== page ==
Renewal of Interim Water Contracts Exempt from CEQA Review

July 21st, 2014

By: Thomas Law Group



In North Coast Rivers Alliance v. Westlands Water District, (2014) Cal. App. LEXIS 590, the Court of Appeal for the Fifth District upheld the trial court’s denial of a petition for a writ of mandate challenging the renewal of interim water contracts between the Bureau of Reclamation (the Bureau) and Westlands Water District along with several other related water distribution districts (Water Districts).   The court held that the Water Districts properly exempted the interim contract renewals from California Environmental Quality Act (CEQA) review as 1) pre-CEQA ongoing projects and 2) continued operation of an existing facility.

The interim water contracts were extensions of a 40-year agreement signed in 1963 between the Bureau and Westlands Water District, which required the Bureau to deliver water to Westlands through Central Valley Project (CVP) facilities.  In 1992, the Central Valley Project Improvement Act (CVPIA) provided for extension of the water service contracts in up to 25-year increments. After two previous series of interim contracts expired, the Water Districts approved another series of interim contracts in 2012 and North Coast Rivers Alliance along with other community groups (Petitioners) challenged the interim contracts as improperly exempted from CEQA review.

The court first agreed with Petitioners that the statutory exemption for rate-setting did not apply.  According to the court, the rate-setting exemption contemplates a situation in which an agency provides a service to the public and the agency decides it must increase a rate or begin to impose a rate.  The rate-setting exemption did not apply in this case though because the service was being provided between government entities (the Bureau and Water Districts) rather than between an agency and the public.

Next, the court held that the statutory exemption for pre-CEQA ongoing projects applied to the 2012 interim contracts. The court considered whether the interim contracts were a “normal, intrinsic part of the ongoing operation of a project approved prior to CEQA, rather than an expansion or modification.” In examining the nature and scope of the pre-CEQA activity, the court found that the interim contracts renewed water delivery in the same quantity, using the same facilities that had been contracted for prior to 1970 when CEQA was enacted.  Even though the new water distribution districts were established more recently, the renewal of these contracts did not expand the “underlying activity” at issue because they did not compel a greater allocation than the pre-CEQA contracts.  The contracts only offered flexibility in years when normal water allocation was reduced.  As a result, the court held that substantial evidence supported the Water Districts’ conclusion that the water contracted for in the interim contracts could be traced back to commitments made before the enactment of CEQA.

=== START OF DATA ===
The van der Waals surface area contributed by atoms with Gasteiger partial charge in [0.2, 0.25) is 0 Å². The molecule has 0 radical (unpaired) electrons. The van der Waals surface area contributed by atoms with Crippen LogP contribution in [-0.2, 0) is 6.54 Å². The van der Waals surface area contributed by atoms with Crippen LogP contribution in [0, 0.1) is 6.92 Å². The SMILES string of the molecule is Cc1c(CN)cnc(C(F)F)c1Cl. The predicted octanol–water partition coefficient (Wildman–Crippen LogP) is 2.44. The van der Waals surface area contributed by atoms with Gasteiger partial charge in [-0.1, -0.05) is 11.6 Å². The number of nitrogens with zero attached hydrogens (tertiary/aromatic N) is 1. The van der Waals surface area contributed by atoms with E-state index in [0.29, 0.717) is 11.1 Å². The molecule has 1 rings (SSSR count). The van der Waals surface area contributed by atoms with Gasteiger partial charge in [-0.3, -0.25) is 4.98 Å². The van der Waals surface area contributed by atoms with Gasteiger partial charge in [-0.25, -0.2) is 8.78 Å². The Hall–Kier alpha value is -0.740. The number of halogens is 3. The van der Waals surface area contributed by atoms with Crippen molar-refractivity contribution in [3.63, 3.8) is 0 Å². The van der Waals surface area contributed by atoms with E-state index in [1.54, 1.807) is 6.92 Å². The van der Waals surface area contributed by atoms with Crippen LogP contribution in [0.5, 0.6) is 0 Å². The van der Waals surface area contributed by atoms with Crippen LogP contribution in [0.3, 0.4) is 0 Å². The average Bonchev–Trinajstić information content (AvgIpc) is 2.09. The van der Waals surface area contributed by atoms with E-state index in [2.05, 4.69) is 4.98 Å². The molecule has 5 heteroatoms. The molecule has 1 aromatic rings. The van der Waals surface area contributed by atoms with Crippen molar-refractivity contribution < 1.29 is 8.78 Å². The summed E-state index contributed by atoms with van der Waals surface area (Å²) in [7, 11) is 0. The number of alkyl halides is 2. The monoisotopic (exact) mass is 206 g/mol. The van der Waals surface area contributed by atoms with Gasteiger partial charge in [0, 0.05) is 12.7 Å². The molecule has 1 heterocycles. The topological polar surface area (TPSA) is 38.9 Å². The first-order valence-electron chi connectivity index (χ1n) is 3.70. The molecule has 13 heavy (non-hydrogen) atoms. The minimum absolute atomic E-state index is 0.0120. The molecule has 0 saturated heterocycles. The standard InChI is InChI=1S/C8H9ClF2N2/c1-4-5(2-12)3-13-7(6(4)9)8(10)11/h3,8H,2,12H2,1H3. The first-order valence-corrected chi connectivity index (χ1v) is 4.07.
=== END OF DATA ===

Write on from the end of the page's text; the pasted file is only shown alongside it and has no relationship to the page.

The court also held that the interim contracts satisfied the class 1 categorical exemption for continued operation of an existing facility because the interim contracts continued without any change to the arrangement between the Bureau and Water Districts. The court found that the unusual circumstances exception to a categorical exemption did not apply because the nature of renewing a contract with the same terms implies that whatever environmental impacts existed prior to the renewal would continue unchanged. Similarly, the court held that the cumulative impact exception did not apply because each interim contract is just a continuance of the previous environmental impacts.

KEY POINT

The court held that the pre-CEQA statutory exemption for ongoing projects applied in this case even though the 1963 contract between the Bureau and Westlands Water District had expired.  The court reasoned that the interim renewal contracts continuing the terms of the original agreement did not allocate any more water to the water districts than had already been contracted for.  As a result, the size and scope of the pre-CEQA project and the nature of the “underlying activity” are critical in applying the statutory exemption for pre-CEQA projects.